Strength & Health, Page 25, July 1942
For more than a score of years Atlantic City has been famous for its beauty pageant, famous as the place where "Miss America" is crowned each year. Open only to amateurs, the Atlantic City "Miss America" contest has been the beginning of many a promising professional career. Beauty contests are held in principal cities throughout the United States, the fairest representative of that district is crowned and sent to Atlantic City. There a group of judges endeavor to select the most beautiful, and best formed American girl
Back in 1938 Johnny Hordines staged the first truly representative "Mr. America" contest at Amsterdam, New York. The first "Mr. America" contest was well staged. Proper lighting, a revolving platform, music, well built men from many states, famous figures in the strength world as judges, made this "Mr. America" contest one long to be remembered. As man after man stepped upon the platform, handsome, upstanding, powerfully built young men, the spectators were treated to thrill after thrill. What a wonderful lot of competitors there were, hard to choose one, many who did not even receive honorable mention would have been fitting subjects to wear the crown of "Mr. America."
Professionals were not barred in this first contest so Bert Goodrich, a famous all around athlete in his school days, for many years an understander in a herculean hand balancing act was chosen "Mr. America." Elmer Farhnam, of York, who had gone with the writer as a travelling companion, having no hope or expectation of being chosen "Mr. America," had the lowest number of points at the first count which, with the system of judgin in use would have made him Mr. America. Then old Adolph Rhein changed his vote and the title went to big Bert Goodrich with Elmer in second place. Only a few years have passed since that day, but Elmer is far away, a sergeant in the parachute corps. Adolph Rhein, one of the greatest old strength athletes of all time, nearing 80, is now a patient in a hospital and at the point of death.
But it was a beginning, one that is difficult to excell in quantity and quality of contestants, in judging, or staging of such an event.
In 1939 the A.A.U. (Amateur Athletic Union) became interested and as apart of the A.A.U senior national championships, the best built weight lifter was selected. To enter the contest a man was required to be a registered A.A.U. Athlete and expected to take part in the lifting competition. A number of men who trained with weights but who were not usually lifting competitors entered this event and one of these, a tall, handsome, broad shouldered, slender built chap, Ronald Essmaker, from Richmond, was selected as the winner. in this second event advertised as the "Mr. America" contest, winners in three weight classes were chosen, and then the final selection of the grand winner was made.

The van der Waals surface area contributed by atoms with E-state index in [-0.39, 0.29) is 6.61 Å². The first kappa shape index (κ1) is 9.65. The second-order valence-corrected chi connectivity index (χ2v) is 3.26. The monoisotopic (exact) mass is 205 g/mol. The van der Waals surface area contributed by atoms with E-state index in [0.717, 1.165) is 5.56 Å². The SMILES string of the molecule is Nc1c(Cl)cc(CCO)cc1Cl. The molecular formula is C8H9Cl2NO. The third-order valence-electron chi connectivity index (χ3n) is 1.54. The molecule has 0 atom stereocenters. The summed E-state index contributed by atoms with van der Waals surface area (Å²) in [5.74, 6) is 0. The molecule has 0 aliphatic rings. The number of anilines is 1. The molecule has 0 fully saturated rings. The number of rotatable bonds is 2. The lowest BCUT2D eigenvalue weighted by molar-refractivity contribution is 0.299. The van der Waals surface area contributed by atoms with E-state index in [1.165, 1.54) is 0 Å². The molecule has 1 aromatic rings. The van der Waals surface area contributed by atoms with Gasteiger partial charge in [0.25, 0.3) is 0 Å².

There was a great deal of dissatisfaction with the judging in this event, opinions differing greatly as to what type of man best deserved the title "Mr. America." Several ladies, artists and art teachers, a sculptor and the operator of a business man's gym, a man who had been a famous strength athlete in his youth, were the judges.
In 1940 at Madison Square Garden, the "Mr. America" contest for the first time played before a huge crowd numbering well up in the thousands, and received world wide publicity. 1940 was world fair year, and these dual events, the "Mr. America" contest and the world's fair brought a great many lovers of the masculine physique to New York. By this time a fair method of judging had been evolved. Seven points for muscular development, five for muscular proportions, and three for hair, skin, face, posture, and posing ability, making 15 in all, were used as the basis for judging.
There were some famous judges serving in this contest. Siegmund Klein, so well known to readers of this magazine, Bernarr McFadden, famous physical culturist and publisher, Col. Kilpatrick, President of Madison Square Garden and a famous athlete in his college days, well known columnist Dan Parker, Col. Dieges, former wrestling champion, former A.A.U. weight lifting chairman, and a leading A.A.U. official, the writer and enough others to make ten, were the judges.
John Grimek, whose admirers shook the solidly constructed Madison Square Garden when he appeared, was selected as "Mr. America," with Frank Leight, the New York policeman, as second. It was a great affair marred only by the fact that Dan Parker for long weeks after the contest was complaining about the judging. Noting that the writer and John Grimek both hailed from York, Pa. he immediately told the world that there was an Ethiopian in the woodpile, that I had been responsible for the selection of John Grimek as "Mr. America." Quite a task one would realize, for one man, myself, to outvote nine others. The truth of the matter was that all the judges except Dan Parker and one of his pals rated John Grimek first, Bernarr McFadden with 15 points, a hundred percent score, compared to the 14 3/4 at which I had rated him. It's all water of the dam now, but if the crowd did the selecting John Grimek would have been chosen by a margin so great that it would have been overwhelming, almost unanimous.